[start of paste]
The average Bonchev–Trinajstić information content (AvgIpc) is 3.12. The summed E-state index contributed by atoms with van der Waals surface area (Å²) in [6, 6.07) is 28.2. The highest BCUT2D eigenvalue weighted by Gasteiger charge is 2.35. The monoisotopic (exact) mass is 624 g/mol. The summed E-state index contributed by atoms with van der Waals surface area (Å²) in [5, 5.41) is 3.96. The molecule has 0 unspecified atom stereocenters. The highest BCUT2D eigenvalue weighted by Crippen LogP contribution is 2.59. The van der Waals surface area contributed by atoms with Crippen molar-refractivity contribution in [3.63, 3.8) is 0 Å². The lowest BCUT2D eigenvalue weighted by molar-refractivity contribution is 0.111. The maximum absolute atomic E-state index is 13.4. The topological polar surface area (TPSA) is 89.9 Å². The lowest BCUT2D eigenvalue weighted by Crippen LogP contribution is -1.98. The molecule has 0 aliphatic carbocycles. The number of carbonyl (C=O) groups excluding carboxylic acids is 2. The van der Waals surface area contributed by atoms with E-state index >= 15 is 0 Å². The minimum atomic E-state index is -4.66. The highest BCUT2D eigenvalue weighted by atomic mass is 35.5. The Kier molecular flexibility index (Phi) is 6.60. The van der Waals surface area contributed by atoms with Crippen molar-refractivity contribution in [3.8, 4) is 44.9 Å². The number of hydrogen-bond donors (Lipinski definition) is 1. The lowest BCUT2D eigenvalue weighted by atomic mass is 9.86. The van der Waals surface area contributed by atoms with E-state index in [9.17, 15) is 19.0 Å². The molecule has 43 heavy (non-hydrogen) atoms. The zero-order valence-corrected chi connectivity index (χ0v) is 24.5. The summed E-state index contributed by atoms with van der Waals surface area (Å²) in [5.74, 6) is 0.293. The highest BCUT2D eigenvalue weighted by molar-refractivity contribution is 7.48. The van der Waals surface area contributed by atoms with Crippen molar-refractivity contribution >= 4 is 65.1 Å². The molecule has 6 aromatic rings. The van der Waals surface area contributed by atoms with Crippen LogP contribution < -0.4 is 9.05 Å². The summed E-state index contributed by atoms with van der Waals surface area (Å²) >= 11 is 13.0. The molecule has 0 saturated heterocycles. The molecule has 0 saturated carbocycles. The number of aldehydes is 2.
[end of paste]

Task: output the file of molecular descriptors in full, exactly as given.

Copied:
The average Bonchev–Trinajstić information content (AvgIpc) is 3.12. The summed E-state index contributed by atoms with van der Waals surface area (Å²) in [6, 6.07) is 28.2. The highest BCUT2D eigenvalue weighted by Gasteiger charge is 2.35. The monoisotopic (exact) mass is 624 g/mol. The summed E-state index contributed by atoms with van der Waals surface area (Å²) in [5, 5.41) is 3.96. The molecule has 0 unspecified atom stereocenters. The highest BCUT2D eigenvalue weighted by Crippen LogP contribution is 2.59. The van der Waals surface area contributed by atoms with Crippen molar-refractivity contribution in [3.63, 3.8) is 0 Å². The lowest BCUT2D eigenvalue weighted by molar-refractivity contribution is 0.111. The maximum absolute atomic E-state index is 13.4. The topological polar surface area (TPSA) is 89.9 Å². The lowest BCUT2D eigenvalue weighted by Crippen LogP contribution is -1.98. The molecule has 0 aliphatic carbocycles. The number of carbonyl (C=O) groups excluding carboxylic acids is 2. The van der Waals surface area contributed by atoms with E-state index >= 15 is 0 Å². The minimum atomic E-state index is -4.66. The highest BCUT2D eigenvalue weighted by atomic mass is 35.5. The Kier molecular flexibility index (Phi) is 6.60. The van der Waals surface area contributed by atoms with Crippen molar-refractivity contribution in [3.8, 4) is 44.9 Å². The number of hydrogen-bond donors (Lipinski definition) is 1. The lowest BCUT2D eigenvalue weighted by atomic mass is 9.86. The van der Waals surface area contributed by atoms with E-state index in [9.17, 15) is 19.0 Å². The molecule has 43 heavy (non-hydrogen) atoms. The zero-order valence-corrected chi connectivity index (χ0v) is 24.5. The summed E-state index contributed by atoms with van der Waals surface area (Å²) in [5.74, 6) is 0.293. The highest BCUT2D eigenvalue weighted by molar-refractivity contribution is 7.48. The van der Waals surface area contributed by atoms with Crippen molar-refractivity contribution >= 4 is 65.1 Å². The molecule has 6 aromatic rings. The van der Waals surface area contributed by atoms with Crippen LogP contribution < -0.4 is 9.05 Å². The summed E-state index contributed by atoms with van der Waals surface area (Å²) >= 11 is 13.0. The molecule has 0 saturated heterocycles. The molecule has 0 saturated carbocycles. The number of aldehydes is 2.